AP story, today:
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1. Obstacles abound for Obamacare.Forget mission accomplished. Try mission seemingly impossible.
With the Senate Finance Committee on the verge of approving a sweeping health overhaul bill Tuesday, the path might appear open for action by the full Senate.
Not so fast.
First the Finance Committee bill must be combined with a more liberal version that the Health, Education, Labor and Pensions Committee wrapped up this summer. This merger is so rare that Senate Majority Leader Harry Reid has never attempted it on any piece of legislation - much less one as complex as President Barack Obama's top legislative priority. The senator from Searchlight, Nev., will need plenty of guiding light.
Sen. Maria Cantwell, D-Wash., had a one-word description of Reid's task: "Tough."
Said Democratic Sen. Jeff Bingaman of New Mexico: "He's on the hot seat."
"I don't even want to think about it," said Sen. Kent Conrad, D-N.D. "What a daunting challenge."
Everything about health overhaul legislation seems to be unusually complicated, but this process is particularly so because of the disparities between the bills and Obama's goal of keeping the cost at $900 billion over 10 years. Reid won't go it alone; he will get some help from the White House and the committee chairmen.
It's still not clear what the product will look like finally, including whether it embraces any version of a government-run plan. Whatever it looks like, it will face a barrage of amendments once it gets to the Senate floor, and it could easily go down in flames like former President Bill Clinton's attempt at a health care overhaul in 1994.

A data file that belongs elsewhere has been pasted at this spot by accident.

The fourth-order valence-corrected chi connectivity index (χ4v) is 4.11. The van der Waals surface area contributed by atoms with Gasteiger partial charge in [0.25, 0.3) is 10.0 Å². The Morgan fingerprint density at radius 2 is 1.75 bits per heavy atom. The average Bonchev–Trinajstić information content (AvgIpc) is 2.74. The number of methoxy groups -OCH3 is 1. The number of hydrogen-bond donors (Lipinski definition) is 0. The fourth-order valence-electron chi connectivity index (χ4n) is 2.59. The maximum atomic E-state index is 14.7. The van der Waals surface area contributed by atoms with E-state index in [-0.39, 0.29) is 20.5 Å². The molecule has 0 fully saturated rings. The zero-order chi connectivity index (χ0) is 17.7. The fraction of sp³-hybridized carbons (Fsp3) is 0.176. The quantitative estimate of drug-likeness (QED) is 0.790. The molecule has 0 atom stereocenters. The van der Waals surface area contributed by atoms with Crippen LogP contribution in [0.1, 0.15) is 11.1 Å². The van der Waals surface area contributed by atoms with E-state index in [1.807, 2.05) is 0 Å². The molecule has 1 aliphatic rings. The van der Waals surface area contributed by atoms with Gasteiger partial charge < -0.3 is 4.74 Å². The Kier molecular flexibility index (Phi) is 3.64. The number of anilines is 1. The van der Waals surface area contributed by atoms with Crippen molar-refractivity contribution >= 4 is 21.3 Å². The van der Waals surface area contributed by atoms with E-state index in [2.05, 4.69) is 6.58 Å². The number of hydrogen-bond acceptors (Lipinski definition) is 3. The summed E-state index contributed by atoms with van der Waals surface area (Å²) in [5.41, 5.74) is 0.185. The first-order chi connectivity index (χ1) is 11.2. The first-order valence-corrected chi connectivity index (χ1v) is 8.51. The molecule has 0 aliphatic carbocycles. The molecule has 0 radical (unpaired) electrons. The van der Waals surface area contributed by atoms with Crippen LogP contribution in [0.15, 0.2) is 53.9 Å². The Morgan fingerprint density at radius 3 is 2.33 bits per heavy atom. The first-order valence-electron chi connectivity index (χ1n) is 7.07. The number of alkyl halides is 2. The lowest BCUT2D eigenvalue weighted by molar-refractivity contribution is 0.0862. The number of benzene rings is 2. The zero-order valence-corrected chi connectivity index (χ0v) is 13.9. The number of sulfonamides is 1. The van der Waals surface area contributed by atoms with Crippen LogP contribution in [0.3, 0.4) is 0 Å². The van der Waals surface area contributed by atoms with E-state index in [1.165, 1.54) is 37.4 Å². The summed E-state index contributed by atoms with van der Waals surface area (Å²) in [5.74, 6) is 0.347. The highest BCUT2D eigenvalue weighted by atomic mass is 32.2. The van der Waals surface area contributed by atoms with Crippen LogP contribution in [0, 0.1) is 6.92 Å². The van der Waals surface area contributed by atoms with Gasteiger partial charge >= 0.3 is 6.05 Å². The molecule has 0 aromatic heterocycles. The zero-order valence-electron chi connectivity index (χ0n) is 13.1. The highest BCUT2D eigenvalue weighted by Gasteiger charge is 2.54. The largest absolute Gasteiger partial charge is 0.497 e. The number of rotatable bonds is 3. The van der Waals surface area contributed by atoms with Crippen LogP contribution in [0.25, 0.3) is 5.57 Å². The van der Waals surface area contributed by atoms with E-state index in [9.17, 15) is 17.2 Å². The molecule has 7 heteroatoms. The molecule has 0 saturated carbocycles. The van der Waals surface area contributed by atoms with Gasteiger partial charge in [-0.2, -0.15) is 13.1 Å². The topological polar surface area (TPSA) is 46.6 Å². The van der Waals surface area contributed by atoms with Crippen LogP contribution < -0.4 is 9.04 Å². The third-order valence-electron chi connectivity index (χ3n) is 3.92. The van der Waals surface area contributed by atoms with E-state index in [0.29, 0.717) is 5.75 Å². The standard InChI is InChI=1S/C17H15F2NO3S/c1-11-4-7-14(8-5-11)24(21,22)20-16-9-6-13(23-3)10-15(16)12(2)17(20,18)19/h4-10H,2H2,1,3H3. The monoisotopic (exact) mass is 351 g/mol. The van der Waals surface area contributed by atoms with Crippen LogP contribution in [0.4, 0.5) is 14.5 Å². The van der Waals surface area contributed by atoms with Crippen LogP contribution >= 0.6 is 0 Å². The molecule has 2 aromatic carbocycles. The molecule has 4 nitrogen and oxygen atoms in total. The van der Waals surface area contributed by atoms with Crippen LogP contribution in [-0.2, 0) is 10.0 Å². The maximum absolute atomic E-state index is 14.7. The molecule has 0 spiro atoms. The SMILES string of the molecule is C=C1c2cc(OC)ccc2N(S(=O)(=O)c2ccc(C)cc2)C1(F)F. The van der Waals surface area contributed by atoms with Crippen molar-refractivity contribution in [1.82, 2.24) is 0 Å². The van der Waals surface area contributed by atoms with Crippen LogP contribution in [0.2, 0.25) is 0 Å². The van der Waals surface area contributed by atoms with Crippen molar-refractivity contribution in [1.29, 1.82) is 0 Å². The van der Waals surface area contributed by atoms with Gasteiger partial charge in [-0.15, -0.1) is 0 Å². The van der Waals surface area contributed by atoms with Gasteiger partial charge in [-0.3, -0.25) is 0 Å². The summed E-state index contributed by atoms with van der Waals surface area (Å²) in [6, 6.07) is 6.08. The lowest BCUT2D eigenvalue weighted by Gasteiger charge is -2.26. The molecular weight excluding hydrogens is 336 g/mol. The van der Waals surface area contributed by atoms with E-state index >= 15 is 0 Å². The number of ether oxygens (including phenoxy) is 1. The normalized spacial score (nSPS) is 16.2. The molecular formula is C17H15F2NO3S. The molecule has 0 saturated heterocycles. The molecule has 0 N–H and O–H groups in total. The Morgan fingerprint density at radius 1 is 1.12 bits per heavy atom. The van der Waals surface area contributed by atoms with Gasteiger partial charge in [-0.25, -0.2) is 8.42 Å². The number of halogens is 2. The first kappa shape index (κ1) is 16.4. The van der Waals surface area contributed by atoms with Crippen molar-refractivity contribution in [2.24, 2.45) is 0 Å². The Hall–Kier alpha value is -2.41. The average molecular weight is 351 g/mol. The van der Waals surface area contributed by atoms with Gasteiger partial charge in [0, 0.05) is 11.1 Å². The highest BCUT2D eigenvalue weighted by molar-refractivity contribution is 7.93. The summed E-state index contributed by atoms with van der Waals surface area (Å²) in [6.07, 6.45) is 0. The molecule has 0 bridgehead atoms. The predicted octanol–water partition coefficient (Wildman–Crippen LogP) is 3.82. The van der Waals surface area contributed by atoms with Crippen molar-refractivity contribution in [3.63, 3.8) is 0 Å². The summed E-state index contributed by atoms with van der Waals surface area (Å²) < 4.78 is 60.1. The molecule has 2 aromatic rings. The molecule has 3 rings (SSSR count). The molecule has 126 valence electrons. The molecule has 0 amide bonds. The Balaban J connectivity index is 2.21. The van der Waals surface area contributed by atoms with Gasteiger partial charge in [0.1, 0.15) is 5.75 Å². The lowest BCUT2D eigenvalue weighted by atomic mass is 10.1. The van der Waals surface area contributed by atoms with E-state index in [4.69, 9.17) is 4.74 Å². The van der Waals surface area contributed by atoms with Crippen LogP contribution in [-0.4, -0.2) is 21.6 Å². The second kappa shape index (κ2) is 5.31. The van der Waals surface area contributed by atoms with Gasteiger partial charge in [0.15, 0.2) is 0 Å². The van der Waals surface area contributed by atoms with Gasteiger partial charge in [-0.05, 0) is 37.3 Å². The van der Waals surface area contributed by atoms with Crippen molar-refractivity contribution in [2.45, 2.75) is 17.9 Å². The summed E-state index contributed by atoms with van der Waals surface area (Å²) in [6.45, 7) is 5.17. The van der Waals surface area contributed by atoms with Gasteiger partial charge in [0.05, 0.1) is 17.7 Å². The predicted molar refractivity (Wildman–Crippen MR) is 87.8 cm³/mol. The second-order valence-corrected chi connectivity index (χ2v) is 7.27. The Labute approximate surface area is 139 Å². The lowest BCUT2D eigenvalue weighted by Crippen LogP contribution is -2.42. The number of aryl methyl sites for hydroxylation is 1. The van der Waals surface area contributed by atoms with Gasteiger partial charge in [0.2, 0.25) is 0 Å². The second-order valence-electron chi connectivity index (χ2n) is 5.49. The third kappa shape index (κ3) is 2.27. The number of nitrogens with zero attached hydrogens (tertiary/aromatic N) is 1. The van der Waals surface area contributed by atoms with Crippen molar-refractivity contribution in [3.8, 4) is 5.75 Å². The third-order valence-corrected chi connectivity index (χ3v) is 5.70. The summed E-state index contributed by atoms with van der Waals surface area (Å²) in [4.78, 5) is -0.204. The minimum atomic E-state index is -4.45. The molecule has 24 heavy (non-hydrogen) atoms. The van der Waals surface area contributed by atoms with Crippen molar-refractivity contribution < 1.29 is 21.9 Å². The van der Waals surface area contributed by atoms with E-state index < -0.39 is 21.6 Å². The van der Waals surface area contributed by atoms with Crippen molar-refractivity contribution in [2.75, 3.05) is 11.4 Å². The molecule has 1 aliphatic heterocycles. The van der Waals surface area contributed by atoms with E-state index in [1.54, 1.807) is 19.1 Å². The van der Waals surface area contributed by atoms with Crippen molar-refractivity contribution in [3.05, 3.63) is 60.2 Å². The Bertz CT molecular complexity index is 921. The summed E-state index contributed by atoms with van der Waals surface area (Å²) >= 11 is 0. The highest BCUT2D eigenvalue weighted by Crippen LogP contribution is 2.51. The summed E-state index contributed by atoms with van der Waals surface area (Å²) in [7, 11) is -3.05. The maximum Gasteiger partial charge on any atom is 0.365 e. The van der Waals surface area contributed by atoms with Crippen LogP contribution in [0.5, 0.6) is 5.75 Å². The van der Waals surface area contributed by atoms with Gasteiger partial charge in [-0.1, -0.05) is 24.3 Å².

"There is no model for success that exists, there isn't one and if you do it you're going to have to create the first model for success," said Lawrence O'Donnell, who was chief of staff for the Finance Committee during the Clinton effort. "Congress doesn't know how to do things it hasn't done before," O'Donnell said.
2. Majority Leader Reid must now merge his two separate and quite different bills in the Senate, Baucus' and HELP (Health, Education, Labor and Pensions), chaired by Tom Harkin.
3. The merger is so rare that Reid has never attempted it before, let alone on a legislation as large and multi-layered as what he's looking at here.
4. MSNBC's Lawrence O'Donnell, chief of staff for Finance in the early 90's, when Clinton Care simililary croaked, says: "There is no model for success that exists, Congress doesn't know how to do things it hasn't done before."
5. Maria Cantwell, Jeff Bingaman and Kent Conrad have each spoken publicly about the daunting difficulties which must be dealt with by Reid.
6. Most problematic, naturally, is the public option.
7. HELP has one but Baucus doesn't.
8. Inclusion of the government plan will doom health care in the Senate.
9. Baucus, Carper, Ben Nelson, Lincoln and Conrad have already nixed the notion in Baucus' Gateway, Senate Finance.
10. Lieberman, McCaskill, Bill Nelson, Landrieu, Feingold, Dorgan, Pryor and Bayh will also oppose.
11. The president, meanwhile, the face of fickle, is reportedly working his phone off the hook the last few days twisting arms and cajoling for the public option that must ultimately undo his chances.
12. Obama simply doesn't get it.
13. He experiences painful pressure from his party's left.
14. The point---anything that pleases the moderates will alienate the liberals, led most loudly by Rockefeller, Schumer and Wyden.